In 1978, Jim Rice led the American League with a 158 OPS+. Here are the top 10 seasons of OPS+ for Jim Rice:
158, 154, 148, 141, 137, 131, 128, 123, 123, 121.
That’s very impressive. In Jim Rice’s 10th-best season, he was still 21% better than a league-average player. How does that compare to our group of Hall of Fame left fielders?
146, 128, 124, 123, 119, 115, 114, 112, 111, 109
184, 184, 173, 156, 146, 140, 132, 121, 117, 116
180, 156, 151, 142, 140, 132, 131, 128, 123, 119
200, 183, 182, 180, 176, 175, 172, 169, 167, 166
176, 176, 171, 159, 149, 145, 142, 136, 130, 129
187, 187, 168, 164, 164, 163, 158, 147, 144, 139
170, 157, 147, 147, 139, 136, 130, 130, 127, 122
235, 233, 217, 215, 205, 201, 192, 189, 189, 178
195, 178, 171, 156, 148, 141, 139, 137, 126, 124
Eight of the nine Hall of Fame left fielders had better seasons than the one posted by Jim Rice in his big 1978 season. Even if we take out Stan Musial and Ted Williams, the other six players posted 18 seasons better than Jim Rice and his 1978 campaign.
Jim Rice simply did not enjoy the peak that other Hall of Fame left fielders produced. And this is true if you look at Jim Rice and his best one, three, five or 10 seasons.
Both Lindell and Seaver Spahn mentioned that Jim Rice was one of the most feared sluggers of his day. Surely, this makes the Hall of Fame case for Jim Rice.
The problem is: what makes a “feared slugger”? Is this something we can measure, or is this just something that people can say post-hoc, with no chance of being proven wrong?
Between 1975 and 1986, Jim Rice was in the top 10 in the AL in slugging eight times out of 12 seasons, including two first-place and three second-place finishes. Again, very impressive.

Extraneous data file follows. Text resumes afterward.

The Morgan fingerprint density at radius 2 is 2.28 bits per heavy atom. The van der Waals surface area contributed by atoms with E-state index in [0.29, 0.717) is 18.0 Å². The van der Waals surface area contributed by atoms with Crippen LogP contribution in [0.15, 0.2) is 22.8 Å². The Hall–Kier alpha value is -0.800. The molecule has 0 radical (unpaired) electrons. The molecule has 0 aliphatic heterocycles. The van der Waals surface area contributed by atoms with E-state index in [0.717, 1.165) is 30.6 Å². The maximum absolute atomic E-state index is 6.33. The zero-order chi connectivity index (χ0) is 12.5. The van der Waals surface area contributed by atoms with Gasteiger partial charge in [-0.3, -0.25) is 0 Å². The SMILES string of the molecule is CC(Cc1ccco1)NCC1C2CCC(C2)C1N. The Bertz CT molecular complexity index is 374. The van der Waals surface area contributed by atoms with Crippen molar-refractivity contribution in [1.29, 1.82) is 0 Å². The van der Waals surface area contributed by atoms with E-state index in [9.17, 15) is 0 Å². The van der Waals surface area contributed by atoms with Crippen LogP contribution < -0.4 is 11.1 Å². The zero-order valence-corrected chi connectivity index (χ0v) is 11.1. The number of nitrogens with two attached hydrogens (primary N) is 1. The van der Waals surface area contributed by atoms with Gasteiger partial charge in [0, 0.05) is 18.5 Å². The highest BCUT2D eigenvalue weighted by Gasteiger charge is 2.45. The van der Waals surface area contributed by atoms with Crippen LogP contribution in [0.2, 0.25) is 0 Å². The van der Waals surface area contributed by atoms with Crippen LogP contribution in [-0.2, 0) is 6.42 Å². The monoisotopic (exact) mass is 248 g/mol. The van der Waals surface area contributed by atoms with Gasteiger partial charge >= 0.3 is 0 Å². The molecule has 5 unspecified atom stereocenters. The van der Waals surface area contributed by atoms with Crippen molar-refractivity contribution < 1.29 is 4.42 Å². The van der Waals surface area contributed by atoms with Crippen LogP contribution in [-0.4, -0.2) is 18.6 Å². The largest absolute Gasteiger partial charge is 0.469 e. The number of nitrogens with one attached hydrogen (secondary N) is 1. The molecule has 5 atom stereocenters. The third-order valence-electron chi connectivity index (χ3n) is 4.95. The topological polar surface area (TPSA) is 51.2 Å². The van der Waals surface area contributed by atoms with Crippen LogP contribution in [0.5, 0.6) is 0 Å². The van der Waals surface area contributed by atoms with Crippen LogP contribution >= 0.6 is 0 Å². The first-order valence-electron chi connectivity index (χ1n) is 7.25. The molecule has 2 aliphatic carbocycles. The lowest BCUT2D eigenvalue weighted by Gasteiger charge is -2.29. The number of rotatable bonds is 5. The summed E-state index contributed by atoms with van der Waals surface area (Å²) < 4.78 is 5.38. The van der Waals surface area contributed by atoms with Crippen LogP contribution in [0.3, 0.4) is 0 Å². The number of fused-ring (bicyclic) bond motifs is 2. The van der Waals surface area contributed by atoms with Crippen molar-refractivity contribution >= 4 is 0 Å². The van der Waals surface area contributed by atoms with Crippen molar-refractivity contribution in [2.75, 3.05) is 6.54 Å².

But does that put Jim Rice above George Brett, who had seven top 10 finishes, including three first-place finishes? Fred Lynn led the league in slugging twice in that time frame. Don Mattingly had a first-place finish, two seconds and a seventh. Reggie Jackson, despite not being his prime seasons, had six top 10 seasons, including a first, second and third.
In the National League, Mike Schmidt had 11 top-10 finishes, including four first-place finishes, two seconds and two thirds. Dave Parker had seven top-10 finishes, including two first-place showings and a second. George Foster had six top-10 finishes, including a first, second and three third-place showings. Dale Murphy had two first-place finishes.
So, even cherry-picking the best seasons in the career of Jim Rice, we still find him just among the best in the game, not clearly the best. There are some Hall of Famers in this group, like Mike Schmidt, George Brett and Reggie Jackson. And there are just as many non-Hall performers, like Foster, Lynn, Mattingly, Murphy and Parker.
Jim Rice is closer to the non Hall of Fame members on this list in overall career marks than he is to Brett, Jackson and Schmidt. Both Jackson and Schmidt topped 500 career home runs, while Jim Rice had less than 400. And George Brett had 3,154 hits while being a Gold Glove at third base, a much tougher defensive position.
Jim Rice was one of the best players in the game from 1975-79. But he did not remain an elite player for a long enough time to reach the milestones that normally merit induction into the Hall of Fame. Also, the peak that Jim Rice enjoyed was not as impressive as other left fielders already enshrined in the Hall of Fame. And finally, Jim Rice was a one-dimensional slugger who enjoyed an extreme home field advantage. Fenway Park turned Jim Rice into a lifetime .546 slugger. In neutral road parks, Jim Rice posted just a .459 slugging mark. And that’s not good enough for the Hall of Fame.